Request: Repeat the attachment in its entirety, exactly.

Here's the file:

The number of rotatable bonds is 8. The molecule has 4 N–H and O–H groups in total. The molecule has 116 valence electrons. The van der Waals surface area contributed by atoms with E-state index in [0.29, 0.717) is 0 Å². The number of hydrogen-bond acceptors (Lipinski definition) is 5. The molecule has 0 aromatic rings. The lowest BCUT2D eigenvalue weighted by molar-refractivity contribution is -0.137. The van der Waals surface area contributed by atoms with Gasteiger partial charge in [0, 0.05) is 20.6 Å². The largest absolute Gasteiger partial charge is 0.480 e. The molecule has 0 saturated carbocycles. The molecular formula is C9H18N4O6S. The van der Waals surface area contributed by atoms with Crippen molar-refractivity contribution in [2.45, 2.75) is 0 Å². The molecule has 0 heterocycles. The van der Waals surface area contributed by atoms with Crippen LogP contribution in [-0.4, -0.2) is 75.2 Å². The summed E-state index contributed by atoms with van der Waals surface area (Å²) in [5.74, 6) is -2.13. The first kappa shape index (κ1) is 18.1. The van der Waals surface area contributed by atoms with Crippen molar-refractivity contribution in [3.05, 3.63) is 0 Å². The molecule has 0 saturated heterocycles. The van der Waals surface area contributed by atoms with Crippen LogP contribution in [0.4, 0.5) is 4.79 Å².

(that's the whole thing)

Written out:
The number of rotatable bonds is 8. The molecule has 4 N–H and O–H groups in total. The molecule has 116 valence electrons. The van der Waals surface area contributed by atoms with E-state index in [0.29, 0.717) is 0 Å². The number of hydrogen-bond acceptors (Lipinski definition) is 5. The molecule has 0 aromatic rings. The lowest BCUT2D eigenvalue weighted by molar-refractivity contribution is -0.137. The van der Waals surface area contributed by atoms with Gasteiger partial charge in [0, 0.05) is 20.6 Å². The largest absolute Gasteiger partial charge is 0.480 e. The molecule has 0 saturated carbocycles. The molecular formula is C9H18N4O6S. The van der Waals surface area contributed by atoms with Crippen molar-refractivity contribution in [2.45, 2.75) is 0 Å². The molecule has 0 heterocycles. The van der Waals surface area contributed by atoms with Crippen LogP contribution in [-0.4, -0.2) is 75.2 Å². The summed E-state index contributed by atoms with van der Waals surface area (Å²) in [5.74, 6) is -2.13. The first kappa shape index (κ1) is 18.1. The van der Waals surface area contributed by atoms with Crippen molar-refractivity contribution in [3.05, 3.63) is 0 Å². The molecule has 0 saturated heterocycles. The van der Waals surface area contributed by atoms with Crippen LogP contribution in [0.4, 0.5) is 4.79 Å².